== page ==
Monday, February 27, 2012

Is Gardening Green?

There are some aspects of gardening philosophy that I really wrestle with, and one of them is ecological impact.  There are a lot of good reasons why I believe that people should grow their own food, but I'm not sure that the saving the Earth is one of them.

Growing my own food does allow me to reduce the amount of food transported to me over great distances.  Also, my garden is mostly free of pesticides and totally free of herbicides.  When I do use pesticides I follow the instructions to the letter, and time my applications so as to minimize the threat to beneficials and pollinators.  (Many insecticides are only harmful to these creatures during the time it takes them to dry after being applied, so they should be applied in the early morning on a bright, sunny day.  After that they must be ingested - by an insect actually eating the plant - to kill.) 

However, there are a lot of good reasons to question the environmental benefits of growing your own food:
  1. Excess packaging and shipping associated with any product purchased for use in the garden: tools, seeds, fertilizers, soil amendments
  2. Environmental damage due to the production of these materials (I'm thinking of things like rock phosphate, chemical fertilizers, peat...)
  3. Excess water use above what would be required in large-scale agricultural production
  4. Damage to the soil due to improper/unskilled management (here I'm thinking about the fact that most farmers no longer till their land, while most gardeners still do, resulting in loss of topsoil and the disruption of the natural soil food web)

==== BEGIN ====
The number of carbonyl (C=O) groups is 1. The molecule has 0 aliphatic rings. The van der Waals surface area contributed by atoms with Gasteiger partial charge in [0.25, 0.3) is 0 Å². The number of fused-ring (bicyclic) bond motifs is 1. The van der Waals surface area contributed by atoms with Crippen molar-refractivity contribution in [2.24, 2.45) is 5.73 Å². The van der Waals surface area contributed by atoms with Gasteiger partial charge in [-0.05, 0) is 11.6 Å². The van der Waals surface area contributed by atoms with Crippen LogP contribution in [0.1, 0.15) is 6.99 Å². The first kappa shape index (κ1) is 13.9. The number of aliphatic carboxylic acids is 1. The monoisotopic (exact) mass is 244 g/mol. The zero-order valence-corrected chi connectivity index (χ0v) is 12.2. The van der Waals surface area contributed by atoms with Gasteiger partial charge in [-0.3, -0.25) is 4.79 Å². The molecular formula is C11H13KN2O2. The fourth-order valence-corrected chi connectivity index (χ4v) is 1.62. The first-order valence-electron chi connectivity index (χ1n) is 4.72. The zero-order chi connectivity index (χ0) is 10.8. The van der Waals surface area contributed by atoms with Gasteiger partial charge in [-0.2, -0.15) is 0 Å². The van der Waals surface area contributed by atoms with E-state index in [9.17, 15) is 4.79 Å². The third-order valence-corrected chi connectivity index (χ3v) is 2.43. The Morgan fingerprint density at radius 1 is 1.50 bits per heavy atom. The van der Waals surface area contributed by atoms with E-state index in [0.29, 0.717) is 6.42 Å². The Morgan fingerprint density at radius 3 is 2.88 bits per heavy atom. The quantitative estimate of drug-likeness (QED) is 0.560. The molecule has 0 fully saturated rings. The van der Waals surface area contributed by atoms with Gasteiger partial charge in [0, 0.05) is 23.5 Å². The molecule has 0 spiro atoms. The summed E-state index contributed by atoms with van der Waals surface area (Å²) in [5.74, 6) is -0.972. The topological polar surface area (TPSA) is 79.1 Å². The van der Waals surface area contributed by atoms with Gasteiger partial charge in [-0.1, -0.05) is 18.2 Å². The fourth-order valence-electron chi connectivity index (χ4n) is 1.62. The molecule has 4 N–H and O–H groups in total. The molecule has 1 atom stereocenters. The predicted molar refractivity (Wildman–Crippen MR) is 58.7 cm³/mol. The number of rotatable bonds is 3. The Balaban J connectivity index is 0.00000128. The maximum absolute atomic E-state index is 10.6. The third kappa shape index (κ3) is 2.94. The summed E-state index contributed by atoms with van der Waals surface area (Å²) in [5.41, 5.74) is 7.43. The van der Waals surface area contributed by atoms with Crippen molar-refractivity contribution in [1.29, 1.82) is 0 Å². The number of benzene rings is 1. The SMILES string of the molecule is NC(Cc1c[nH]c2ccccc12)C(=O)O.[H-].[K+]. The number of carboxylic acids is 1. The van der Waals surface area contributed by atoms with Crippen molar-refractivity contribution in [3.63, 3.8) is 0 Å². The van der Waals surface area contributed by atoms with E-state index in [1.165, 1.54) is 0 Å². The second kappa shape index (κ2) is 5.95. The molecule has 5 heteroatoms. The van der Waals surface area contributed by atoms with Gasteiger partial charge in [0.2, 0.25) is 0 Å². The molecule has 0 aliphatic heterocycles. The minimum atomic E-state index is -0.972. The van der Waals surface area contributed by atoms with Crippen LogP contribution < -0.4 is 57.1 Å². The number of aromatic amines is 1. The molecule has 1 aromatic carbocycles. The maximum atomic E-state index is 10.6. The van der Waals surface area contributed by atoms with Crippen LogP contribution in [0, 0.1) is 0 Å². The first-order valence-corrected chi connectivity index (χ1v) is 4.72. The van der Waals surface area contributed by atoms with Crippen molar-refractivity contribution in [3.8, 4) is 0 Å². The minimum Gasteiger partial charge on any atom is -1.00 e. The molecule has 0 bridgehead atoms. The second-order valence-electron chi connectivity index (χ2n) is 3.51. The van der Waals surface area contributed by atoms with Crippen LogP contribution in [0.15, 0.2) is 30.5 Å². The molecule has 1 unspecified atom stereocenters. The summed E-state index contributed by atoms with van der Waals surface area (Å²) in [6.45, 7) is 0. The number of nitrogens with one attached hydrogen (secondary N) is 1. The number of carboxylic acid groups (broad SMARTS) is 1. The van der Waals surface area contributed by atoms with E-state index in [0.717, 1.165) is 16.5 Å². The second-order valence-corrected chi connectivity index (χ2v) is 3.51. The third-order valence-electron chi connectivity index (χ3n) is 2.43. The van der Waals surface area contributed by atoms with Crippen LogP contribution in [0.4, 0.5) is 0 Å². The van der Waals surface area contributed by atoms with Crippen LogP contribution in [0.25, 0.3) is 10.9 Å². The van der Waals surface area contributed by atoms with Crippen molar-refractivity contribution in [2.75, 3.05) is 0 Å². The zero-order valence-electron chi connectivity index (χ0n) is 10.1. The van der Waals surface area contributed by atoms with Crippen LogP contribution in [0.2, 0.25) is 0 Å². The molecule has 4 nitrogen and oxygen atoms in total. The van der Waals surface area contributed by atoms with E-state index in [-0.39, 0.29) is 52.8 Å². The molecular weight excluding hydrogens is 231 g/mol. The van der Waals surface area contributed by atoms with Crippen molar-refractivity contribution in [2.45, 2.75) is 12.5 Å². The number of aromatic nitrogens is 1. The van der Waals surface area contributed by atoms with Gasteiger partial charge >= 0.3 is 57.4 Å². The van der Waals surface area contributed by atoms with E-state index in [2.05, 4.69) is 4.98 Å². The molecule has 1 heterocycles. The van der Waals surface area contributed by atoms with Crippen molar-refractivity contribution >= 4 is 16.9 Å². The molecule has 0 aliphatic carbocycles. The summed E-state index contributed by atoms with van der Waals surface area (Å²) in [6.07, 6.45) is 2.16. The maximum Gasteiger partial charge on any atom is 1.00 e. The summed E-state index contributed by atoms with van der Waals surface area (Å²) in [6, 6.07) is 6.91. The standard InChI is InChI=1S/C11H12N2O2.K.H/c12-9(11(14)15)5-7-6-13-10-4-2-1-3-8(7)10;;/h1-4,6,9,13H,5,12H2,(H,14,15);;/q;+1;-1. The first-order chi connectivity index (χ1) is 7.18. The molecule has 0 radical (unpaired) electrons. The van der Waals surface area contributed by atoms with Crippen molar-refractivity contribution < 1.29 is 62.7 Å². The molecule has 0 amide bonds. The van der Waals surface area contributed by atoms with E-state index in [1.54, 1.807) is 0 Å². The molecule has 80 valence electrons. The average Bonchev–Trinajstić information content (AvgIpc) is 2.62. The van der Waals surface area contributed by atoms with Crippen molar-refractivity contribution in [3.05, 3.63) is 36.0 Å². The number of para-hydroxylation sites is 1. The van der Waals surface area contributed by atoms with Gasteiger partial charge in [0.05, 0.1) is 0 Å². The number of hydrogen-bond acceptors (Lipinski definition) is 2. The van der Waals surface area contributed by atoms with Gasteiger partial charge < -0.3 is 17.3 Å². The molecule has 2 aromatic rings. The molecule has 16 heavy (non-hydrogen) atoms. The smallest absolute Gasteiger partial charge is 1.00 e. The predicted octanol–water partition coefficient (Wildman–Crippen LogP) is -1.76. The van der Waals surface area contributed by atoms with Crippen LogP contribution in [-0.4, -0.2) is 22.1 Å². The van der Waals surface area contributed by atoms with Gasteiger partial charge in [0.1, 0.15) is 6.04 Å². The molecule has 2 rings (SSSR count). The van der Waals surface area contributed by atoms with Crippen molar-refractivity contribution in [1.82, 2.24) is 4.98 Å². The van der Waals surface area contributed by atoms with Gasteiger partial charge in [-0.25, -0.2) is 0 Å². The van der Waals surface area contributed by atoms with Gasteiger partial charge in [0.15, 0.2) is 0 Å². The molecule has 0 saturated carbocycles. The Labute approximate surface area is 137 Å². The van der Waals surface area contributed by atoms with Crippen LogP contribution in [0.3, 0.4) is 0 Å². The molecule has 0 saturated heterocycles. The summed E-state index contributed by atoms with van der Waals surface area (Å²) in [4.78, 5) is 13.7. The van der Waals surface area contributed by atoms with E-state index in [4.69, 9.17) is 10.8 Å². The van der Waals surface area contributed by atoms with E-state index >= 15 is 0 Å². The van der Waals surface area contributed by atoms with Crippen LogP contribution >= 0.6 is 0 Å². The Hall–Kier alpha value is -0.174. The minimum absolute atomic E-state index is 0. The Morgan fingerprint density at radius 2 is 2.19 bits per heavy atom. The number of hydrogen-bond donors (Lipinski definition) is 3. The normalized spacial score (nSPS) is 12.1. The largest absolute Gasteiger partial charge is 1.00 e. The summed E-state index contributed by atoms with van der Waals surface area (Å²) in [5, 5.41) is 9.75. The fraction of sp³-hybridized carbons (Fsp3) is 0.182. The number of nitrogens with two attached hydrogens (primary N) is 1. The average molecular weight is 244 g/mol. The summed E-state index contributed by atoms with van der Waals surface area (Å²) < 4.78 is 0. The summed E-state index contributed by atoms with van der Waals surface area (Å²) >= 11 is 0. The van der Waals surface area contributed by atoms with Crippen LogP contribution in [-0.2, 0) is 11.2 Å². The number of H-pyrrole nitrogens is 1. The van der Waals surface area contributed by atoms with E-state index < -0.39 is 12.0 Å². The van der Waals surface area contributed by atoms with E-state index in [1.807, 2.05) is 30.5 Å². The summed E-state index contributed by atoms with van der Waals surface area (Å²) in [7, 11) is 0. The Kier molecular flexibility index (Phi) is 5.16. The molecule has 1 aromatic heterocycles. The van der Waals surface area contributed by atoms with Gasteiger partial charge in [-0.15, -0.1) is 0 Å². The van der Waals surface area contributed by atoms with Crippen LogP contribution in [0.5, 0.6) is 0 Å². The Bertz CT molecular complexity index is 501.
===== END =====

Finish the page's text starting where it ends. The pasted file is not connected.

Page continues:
5. Loss of natural environment due to the extra land required for my inefficient (relative to professional agriculture) gardening
  6. Extra energy required to store food produced in a seasonal climate for year-round consumption vs. transporting it from more temperate areas
It strikes me that even the most knowledgable and conscientious food-growing projects I've heard of rely on the import of - at minimum - lots of organic material from the surrounding area.  Many of them could not function in the absence of conventional agriculture.  Or they could, but would need to devote considerable land to the sole purpose of producing biomass to add to their food-producing soil.

What do you think?  Is gardening green?  Do the environmental benefits outweigh the drawbacks?


  1. It might also be worth considering how this compares to other hobbies that you might take up, instead of comparing it to industrial farming. That is, given that you're going to spend your free time doing something, how does the environmental impact of gardening compare to reading? (Maybe not as good.) How does it compare to golfing? (Maybe better.)

  2. wow, what an interesting question!